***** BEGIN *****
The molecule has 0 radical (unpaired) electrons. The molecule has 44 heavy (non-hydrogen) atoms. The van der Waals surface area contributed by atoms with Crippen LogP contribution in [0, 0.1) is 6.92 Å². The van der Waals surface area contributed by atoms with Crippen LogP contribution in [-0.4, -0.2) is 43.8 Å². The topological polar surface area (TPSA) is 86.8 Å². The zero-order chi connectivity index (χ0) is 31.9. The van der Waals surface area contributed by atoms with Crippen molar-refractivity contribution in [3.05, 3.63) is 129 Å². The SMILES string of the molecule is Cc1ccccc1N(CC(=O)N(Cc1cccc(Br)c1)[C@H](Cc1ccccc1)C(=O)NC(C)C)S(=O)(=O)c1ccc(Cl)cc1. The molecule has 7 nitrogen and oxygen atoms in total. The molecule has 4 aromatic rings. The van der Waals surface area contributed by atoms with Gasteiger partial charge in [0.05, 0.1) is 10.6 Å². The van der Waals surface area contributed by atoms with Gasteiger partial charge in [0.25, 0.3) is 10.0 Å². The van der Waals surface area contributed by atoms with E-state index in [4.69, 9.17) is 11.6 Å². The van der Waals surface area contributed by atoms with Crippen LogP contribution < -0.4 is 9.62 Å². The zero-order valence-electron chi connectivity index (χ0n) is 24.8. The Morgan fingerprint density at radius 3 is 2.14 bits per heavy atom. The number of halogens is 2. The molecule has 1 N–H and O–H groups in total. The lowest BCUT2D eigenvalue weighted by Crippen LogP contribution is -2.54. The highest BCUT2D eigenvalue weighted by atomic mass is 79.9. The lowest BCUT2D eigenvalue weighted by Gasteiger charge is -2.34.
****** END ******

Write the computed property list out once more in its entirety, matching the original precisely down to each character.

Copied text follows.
The molecule has 0 radical (unpaired) electrons. The molecule has 44 heavy (non-hydrogen) atoms. The van der Waals surface area contributed by atoms with Crippen LogP contribution in [0, 0.1) is 6.92 Å². The van der Waals surface area contributed by atoms with Crippen LogP contribution in [-0.4, -0.2) is 43.8 Å². The topological polar surface area (TPSA) is 86.8 Å². The zero-order chi connectivity index (χ0) is 31.9. The van der Waals surface area contributed by atoms with Crippen molar-refractivity contribution in [3.05, 3.63) is 129 Å². The SMILES string of the molecule is Cc1ccccc1N(CC(=O)N(Cc1cccc(Br)c1)[C@H](Cc1ccccc1)C(=O)NC(C)C)S(=O)(=O)c1ccc(Cl)cc1. The molecule has 7 nitrogen and oxygen atoms in total. The molecule has 4 aromatic rings. The van der Waals surface area contributed by atoms with Gasteiger partial charge in [0.05, 0.1) is 10.6 Å². The van der Waals surface area contributed by atoms with Gasteiger partial charge in [0.25, 0.3) is 10.0 Å². The van der Waals surface area contributed by atoms with E-state index in [4.69, 9.17) is 11.6 Å². The van der Waals surface area contributed by atoms with Crippen LogP contribution < -0.4 is 9.62 Å². The zero-order valence-electron chi connectivity index (χ0n) is 24.8. The Morgan fingerprint density at radius 3 is 2.14 bits per heavy atom. The number of halogens is 2. The molecule has 1 N–H and O–H groups in total. The lowest BCUT2D eigenvalue weighted by Crippen LogP contribution is -2.54. The highest BCUT2D eigenvalue weighted by atomic mass is 79.9. The lowest BCUT2D eigenvalue weighted by Gasteiger charge is -2.34.